Free will and determinism - Philosophers (1)

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Philosophy (Philosophy Unit 2) Note on Free will and determinism - Philosophers (1), created by clm3496 on 14/04/2013.

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Created by clm3496 almost 6 years ago
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Page 1

Patricia Churchland (1943-)

Patricia ChurchlandChurchland is an American philosopher renowned for her study of the brain and its implications for philosophy of mind (sometimes referred to as 'neurophilosophy').

Karl Marx (1818-83)

Karl MarxMarx was author of The Communist Manifesto, and other famous works. He claimed in The German Ideology that the point of philosophy was not too interpret the world, but to change it.

Thomas Pink

Thomas PinkPink is a lecturer in philosophy at King's College, London.

" A decision is not any ordinary motivation. It is quite different from an ordinary desire... a decision aims at something, considers... principles and the chances of reaching that attainment."Pink (2004)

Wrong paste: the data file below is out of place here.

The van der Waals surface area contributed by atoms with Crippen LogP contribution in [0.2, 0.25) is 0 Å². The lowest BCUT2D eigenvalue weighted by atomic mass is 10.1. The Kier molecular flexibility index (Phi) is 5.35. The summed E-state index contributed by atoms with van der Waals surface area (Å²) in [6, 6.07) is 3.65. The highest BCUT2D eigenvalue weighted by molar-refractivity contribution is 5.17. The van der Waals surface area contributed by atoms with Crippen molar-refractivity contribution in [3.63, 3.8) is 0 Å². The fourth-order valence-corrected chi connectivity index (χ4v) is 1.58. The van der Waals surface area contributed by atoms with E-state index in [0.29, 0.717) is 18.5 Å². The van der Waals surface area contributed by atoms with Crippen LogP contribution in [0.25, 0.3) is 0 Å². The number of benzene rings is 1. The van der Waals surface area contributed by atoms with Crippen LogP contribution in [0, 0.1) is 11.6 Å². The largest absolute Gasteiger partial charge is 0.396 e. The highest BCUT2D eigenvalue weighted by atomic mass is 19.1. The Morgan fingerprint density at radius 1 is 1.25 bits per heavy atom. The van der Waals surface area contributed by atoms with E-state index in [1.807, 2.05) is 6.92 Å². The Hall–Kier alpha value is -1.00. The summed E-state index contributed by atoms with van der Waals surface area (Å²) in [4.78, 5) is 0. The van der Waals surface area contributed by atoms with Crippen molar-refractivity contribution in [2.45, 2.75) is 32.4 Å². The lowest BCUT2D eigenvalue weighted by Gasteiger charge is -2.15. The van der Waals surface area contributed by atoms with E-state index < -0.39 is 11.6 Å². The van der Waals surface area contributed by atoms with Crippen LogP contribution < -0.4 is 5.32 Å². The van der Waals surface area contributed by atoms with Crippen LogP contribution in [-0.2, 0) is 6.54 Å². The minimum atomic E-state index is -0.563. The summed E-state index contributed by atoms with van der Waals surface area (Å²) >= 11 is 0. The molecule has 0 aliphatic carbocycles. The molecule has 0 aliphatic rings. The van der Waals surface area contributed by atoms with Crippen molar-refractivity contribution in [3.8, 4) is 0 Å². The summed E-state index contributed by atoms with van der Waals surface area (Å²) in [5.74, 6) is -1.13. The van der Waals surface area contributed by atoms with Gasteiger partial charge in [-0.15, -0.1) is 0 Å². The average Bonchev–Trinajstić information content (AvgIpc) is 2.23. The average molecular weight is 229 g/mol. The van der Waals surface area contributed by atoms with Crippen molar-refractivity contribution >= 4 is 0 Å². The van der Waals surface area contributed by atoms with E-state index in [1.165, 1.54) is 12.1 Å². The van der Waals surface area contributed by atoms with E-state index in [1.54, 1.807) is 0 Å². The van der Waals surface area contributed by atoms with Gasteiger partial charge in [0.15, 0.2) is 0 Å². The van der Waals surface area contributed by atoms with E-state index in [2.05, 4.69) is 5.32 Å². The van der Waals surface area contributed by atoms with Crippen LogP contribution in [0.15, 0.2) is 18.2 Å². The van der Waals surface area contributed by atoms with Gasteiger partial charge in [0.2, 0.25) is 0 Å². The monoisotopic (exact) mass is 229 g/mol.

Gilbert Ryle (1900-76)

Gilbert RyleA very influential critic of Descartes, Ryle argued against the Cartesian view of mind as a separate substance, which he called 'the ghost in the machine'. Mental terms, instead, refer to how we behave.

Jean-Paul Sartre (1905-80)

Jean-Paul SartreSartre was a French philosopher and novelist, and advocate of the philosophical tradition called existentialism. In Existentialism and Humanism he describes consciousness as not a thing and outside the causal order of the world. In his view, it was 'nothingness', the capacity to 'negate' any situation.

"Clearly freedom - our capability to control how we act - is a power of some kind. After all, freedom leaves how we act up to us. Freedom leaves, as one might put it, how we act 'within our power'. Our control of our actions is just that: an action- and event-determining power."Pink (2004)

"Men are not machines, not even ghost ridden machines... they are men."Ryle (1949, Ch3)